Gazprom has reported that approximately half of Russia’s gas supplies are sent to energy companies and public utilities and plays a big part in fuelling homes. Natural gas is well known as being the most environmentally friendly fossil fuel as it only emits carbon dioxide and water during combustion whilst other products such as oil and coal emit other pollutants. Also, gas is a popular fuel for the power industry due to its high environmental performance as cities and companies seek to meet the ever more stringent environmental policies and regulations.
Below are some of the products that natural gas can be manufactured from natural gas, according to Gazprom.
Natural gas is becoming more widely used as a transport fuel. Compressed methane, according to Gazprom, costs approximately half as much as petrol and has an octane number of 76, it is reported to extend the service life of engines, and improve the urban ecology. Also, engines that are fuelled by natural gas met the Euro 4 environmental standards.
Liquid motor fuels can also be produced from natural gas via gas to liquids (GTL). Due to natural gas being relatively inert, it is almost always converted into a more reactive mixture in the form of syn gas which is a mixture of CO and H2. It is the syn gas that is converted in to a liquid fuel such as diesel and paraffin.
- Compressed natural gas (CNG) for fuelling vehicles is supplied at filling stations through pipelines.
- In 1923, German chemists Franz Fischer and Hans Tropsch were the first people to produce liquid hydrocarbons from syn gas.
- The Fischer-Tropsch method now has various modifications and is applied to varied processes for gas to liquid conversions.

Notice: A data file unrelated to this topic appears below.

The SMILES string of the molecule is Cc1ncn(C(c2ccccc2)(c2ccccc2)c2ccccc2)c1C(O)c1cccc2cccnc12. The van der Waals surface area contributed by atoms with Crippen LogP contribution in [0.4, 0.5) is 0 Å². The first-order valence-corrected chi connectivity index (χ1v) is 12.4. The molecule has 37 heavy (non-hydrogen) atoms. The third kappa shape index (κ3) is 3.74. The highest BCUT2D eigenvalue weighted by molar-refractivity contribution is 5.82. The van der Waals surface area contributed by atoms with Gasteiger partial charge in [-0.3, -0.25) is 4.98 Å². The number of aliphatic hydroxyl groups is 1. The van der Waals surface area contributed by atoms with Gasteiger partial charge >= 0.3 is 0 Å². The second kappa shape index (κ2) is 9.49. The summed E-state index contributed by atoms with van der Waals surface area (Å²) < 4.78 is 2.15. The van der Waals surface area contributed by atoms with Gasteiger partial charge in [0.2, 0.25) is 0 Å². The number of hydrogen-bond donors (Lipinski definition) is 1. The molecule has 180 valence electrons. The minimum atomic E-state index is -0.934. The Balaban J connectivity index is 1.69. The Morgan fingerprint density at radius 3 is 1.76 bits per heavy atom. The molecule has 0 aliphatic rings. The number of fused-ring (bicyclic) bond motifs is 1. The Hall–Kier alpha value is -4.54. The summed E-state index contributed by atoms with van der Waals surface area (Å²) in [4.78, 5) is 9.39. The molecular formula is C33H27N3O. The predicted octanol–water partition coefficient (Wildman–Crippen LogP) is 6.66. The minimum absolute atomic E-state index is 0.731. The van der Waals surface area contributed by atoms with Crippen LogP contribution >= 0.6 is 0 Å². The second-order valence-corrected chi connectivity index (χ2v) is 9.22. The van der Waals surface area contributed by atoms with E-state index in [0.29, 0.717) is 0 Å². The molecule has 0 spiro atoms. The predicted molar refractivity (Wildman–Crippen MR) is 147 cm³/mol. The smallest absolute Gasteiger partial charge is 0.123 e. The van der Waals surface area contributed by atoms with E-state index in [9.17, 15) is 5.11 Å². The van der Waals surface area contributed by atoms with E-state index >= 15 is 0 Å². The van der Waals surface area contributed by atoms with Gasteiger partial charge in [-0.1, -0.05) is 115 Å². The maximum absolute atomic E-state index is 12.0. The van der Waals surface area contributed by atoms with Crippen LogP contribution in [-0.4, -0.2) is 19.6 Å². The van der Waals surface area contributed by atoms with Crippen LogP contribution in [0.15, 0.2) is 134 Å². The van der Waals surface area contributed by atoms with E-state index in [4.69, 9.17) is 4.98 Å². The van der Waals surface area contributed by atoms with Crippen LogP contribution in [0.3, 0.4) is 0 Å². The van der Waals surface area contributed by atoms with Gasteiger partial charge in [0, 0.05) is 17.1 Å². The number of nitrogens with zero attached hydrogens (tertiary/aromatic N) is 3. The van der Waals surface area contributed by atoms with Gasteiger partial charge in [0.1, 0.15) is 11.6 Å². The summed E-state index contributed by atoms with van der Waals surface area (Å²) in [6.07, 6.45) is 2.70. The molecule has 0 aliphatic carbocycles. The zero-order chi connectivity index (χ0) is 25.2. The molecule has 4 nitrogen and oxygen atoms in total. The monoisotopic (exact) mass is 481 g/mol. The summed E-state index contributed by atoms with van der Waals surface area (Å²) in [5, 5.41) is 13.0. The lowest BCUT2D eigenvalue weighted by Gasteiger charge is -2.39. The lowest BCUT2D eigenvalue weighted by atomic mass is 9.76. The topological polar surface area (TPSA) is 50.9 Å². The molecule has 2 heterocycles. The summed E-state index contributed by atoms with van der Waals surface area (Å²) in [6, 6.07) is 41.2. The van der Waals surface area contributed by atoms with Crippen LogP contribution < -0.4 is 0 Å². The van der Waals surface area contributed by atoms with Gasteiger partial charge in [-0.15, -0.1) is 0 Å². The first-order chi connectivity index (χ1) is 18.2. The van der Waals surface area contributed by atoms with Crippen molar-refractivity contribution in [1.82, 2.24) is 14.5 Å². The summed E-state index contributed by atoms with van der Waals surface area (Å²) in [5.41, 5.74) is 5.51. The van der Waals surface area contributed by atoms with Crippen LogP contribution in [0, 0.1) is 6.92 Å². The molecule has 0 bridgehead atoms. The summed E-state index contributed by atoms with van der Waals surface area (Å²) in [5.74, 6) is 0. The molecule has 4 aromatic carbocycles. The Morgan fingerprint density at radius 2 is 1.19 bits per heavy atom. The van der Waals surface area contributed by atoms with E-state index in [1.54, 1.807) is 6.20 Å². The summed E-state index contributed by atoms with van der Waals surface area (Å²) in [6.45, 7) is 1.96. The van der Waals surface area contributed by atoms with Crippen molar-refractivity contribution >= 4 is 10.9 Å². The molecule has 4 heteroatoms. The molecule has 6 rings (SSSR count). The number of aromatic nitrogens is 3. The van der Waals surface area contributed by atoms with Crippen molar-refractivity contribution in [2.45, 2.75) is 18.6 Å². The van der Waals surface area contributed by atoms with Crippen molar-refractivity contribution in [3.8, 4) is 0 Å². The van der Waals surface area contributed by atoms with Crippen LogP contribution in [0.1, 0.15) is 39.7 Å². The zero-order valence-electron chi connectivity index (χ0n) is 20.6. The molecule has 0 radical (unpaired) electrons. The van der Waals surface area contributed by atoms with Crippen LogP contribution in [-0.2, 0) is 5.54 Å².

Separation and feedstocks
When it comes to gasoline separation, gas processing always takes place in a gas processing plant. Due to the admixtures in natural gas, it must go through a separation process to extract nitrogen, methane, carbon dioxide, hydrogen sulfide, helium and water vapours. This is interpreted as the natural gas being cleaned and dried in the plant. Following this gas is compressed for processing.
In a gasoline extraction unit, gas is separated to take the unstable natural gasoline and lean gas apart. Lean gas is pumped as gas in to trunk lines. The cleaned gas can also be supplied to chemical plants as a feedstock for methanol and ammonia. Following separation, unstable gasoline is put through fractionation units to extract the light hydrocarbons, ethane, propane, butane and pentane which are products used as feedstocks for further processing. Light hydrocarbons are often used to make polymers and the propane/butane mixture is a finished product in its own right so is often used as household fuel.
Natural gas produces Methanol through a process similar to the Fischer-Tropsch, discussed above. Methanol is used in a variety of ways, as an agent to prevent hydrate plugs that are formed in low pipeline temperatures, as a feedstock for manufacturing chemicals such as formaldehyde, paints, glues, fuel additives and varnishes.
Fertilisers can also be produced from natural gas through a series of conversions. At stage one, it is ammonia which is produced in a similar method to GTL. The variances come when looking at catalysts, pressure and temperature. Ammonia alone is a type of fertiliser, however it is also used as a refrigerant coolant and as a feedstock for producing nitrogen compounds including nitric acid and carbamide.
When it comes to producing ammonia, the natural gas is first stripped of sulfur. Following this it is combined with heated water vapour and passed through catalyst beds in a reactor, a process known as primary reforming. After reforming, a mixture of hydrogen, methane, carbon dioxide, and carbon oxide is emitted. This mixture is sent for secondary reforming and is mixed with atmospheric oxygen, vapour and nitrogen in specific proportions. In the penultimate stage, the CO and CO2 are removed. The final stage sees the hydrogen and nitrogen mixture sent for ammonia synthesis.
Adapted by Claira Lloyd
Read the article online at: https://www.hydrocarbonengineering.com/gas-processing/06082014/gazprom-gas-manufacturing/